Algorithm Maps The Most Beautiful Route To Where You're Going

It's easy to draw a line between two points. It's harder to find a route with scenery.

The most "beautiful" route between two points in Boston on the left. The quickest route, on the right.Quercia et al

If you want to find the most scenic route to get somewhere, there may soon be an app for that. Daniele Quercia and colleagues at Yahoo Labs in Barcelona have come up with a way to create a crowd-sourced measure of a city's beauty, and made an algorithm to find the prettiest way to get from one point to another. "The goal of this work is to automatically suggest routes that are not only short but also emotionally pleasant," the scientists told Technology Review:

Quercia and co begin by creating a database of images of various parts of the center of London taken from Google Street View and Geograph, both of which have reasonably consistent standards of images. They then crowd-sourced opinions about the beauty of each location using a website called UrbanGems.org. Each visitor to UrbanGems sees two photographs and chooses the one which shows the more beautiful location. That gives the team a crowd-sourced opinion about the beauty of each location. They then plot each of these locations and their beauty score on a map which they use to provide directions.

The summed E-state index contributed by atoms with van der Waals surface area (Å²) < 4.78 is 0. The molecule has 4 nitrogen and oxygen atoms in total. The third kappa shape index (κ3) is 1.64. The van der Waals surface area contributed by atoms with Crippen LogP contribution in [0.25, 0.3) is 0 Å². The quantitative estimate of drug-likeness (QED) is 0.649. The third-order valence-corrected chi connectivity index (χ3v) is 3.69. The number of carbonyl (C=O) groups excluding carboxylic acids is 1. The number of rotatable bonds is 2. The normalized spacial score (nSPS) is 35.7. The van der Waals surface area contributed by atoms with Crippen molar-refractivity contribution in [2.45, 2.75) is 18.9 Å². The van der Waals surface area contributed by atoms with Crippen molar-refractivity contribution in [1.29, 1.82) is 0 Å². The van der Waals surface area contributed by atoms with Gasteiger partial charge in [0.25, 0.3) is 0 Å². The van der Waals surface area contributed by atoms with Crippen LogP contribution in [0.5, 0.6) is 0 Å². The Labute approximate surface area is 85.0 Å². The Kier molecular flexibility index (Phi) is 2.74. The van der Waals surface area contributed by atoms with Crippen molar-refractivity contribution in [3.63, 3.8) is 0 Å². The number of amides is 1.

Quercia et al then got 30 actual human beings in London and another 54 in Boston to test out this internet-collected data, and the subjects agreed that the more beautiful areas--according to the program--were indeed more beautiful.

To add power to the algorithm, the team mined data from photos with GPS tags posted to Flickr, taking into account "positive emotions" ascribed to different locations, and also computing how many photos were taken in different places (not many people take photos of really drab or mediocre sites, as you might expect). They are currently working on a mobile app, to test in different cities in Europe and the U.S. Until then, you could just ask a real breathing resident what route they would suggest--but that would involve human interaction.